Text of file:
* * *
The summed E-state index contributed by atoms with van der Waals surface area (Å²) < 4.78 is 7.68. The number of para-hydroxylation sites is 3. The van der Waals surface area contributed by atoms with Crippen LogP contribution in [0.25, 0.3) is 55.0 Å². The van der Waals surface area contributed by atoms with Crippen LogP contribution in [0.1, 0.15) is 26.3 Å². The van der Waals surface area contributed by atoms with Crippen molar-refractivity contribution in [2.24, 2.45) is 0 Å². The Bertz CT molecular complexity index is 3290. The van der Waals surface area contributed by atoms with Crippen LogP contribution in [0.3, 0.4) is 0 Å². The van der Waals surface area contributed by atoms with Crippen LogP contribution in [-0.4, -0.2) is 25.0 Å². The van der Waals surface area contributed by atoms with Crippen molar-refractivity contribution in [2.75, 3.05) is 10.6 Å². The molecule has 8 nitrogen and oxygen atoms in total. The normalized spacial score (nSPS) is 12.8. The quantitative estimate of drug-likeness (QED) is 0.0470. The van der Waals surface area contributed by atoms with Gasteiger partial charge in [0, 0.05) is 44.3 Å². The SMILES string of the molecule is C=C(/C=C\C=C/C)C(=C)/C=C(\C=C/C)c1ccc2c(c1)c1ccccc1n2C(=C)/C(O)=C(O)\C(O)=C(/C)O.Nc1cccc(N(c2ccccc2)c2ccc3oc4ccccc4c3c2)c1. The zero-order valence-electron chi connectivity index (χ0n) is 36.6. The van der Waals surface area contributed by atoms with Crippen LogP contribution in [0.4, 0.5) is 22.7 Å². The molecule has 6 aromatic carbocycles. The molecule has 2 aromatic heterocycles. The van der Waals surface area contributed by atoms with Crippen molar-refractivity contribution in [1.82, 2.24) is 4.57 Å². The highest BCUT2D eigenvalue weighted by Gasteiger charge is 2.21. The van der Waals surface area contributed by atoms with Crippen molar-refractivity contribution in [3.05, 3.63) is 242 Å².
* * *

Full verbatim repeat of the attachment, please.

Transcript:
The summed E-state index contributed by atoms with van der Waals surface area (Å²) < 4.78 is 7.68. The number of para-hydroxylation sites is 3. The van der Waals surface area contributed by atoms with Crippen LogP contribution in [0.25, 0.3) is 55.0 Å². The van der Waals surface area contributed by atoms with Crippen LogP contribution in [0.1, 0.15) is 26.3 Å². The van der Waals surface area contributed by atoms with Crippen molar-refractivity contribution in [2.24, 2.45) is 0 Å². The Bertz CT molecular complexity index is 3290. The van der Waals surface area contributed by atoms with Crippen LogP contribution in [0.3, 0.4) is 0 Å². The van der Waals surface area contributed by atoms with Crippen LogP contribution in [-0.4, -0.2) is 25.0 Å². The van der Waals surface area contributed by atoms with Crippen molar-refractivity contribution in [2.75, 3.05) is 10.6 Å². The molecule has 8 nitrogen and oxygen atoms in total. The normalized spacial score (nSPS) is 12.8. The quantitative estimate of drug-likeness (QED) is 0.0470. The van der Waals surface area contributed by atoms with Gasteiger partial charge in [0, 0.05) is 44.3 Å². The SMILES string of the molecule is C=C(/C=C\C=C/C)C(=C)/C=C(\C=C/C)c1ccc2c(c1)c1ccccc1n2C(=C)/C(O)=C(O)\C(O)=C(/C)O.Nc1cccc(N(c2ccccc2)c2ccc3oc4ccccc4c3c2)c1. The zero-order valence-electron chi connectivity index (χ0n) is 36.6. The van der Waals surface area contributed by atoms with Crippen LogP contribution in [0.4, 0.5) is 22.7 Å². The molecule has 6 aromatic carbocycles. The molecule has 2 aromatic heterocycles. The van der Waals surface area contributed by atoms with Crippen molar-refractivity contribution in [1.82, 2.24) is 4.57 Å². The highest BCUT2D eigenvalue weighted by Gasteiger charge is 2.21. The van der Waals surface area contributed by atoms with Crippen molar-refractivity contribution in [3.05, 3.63) is 242 Å².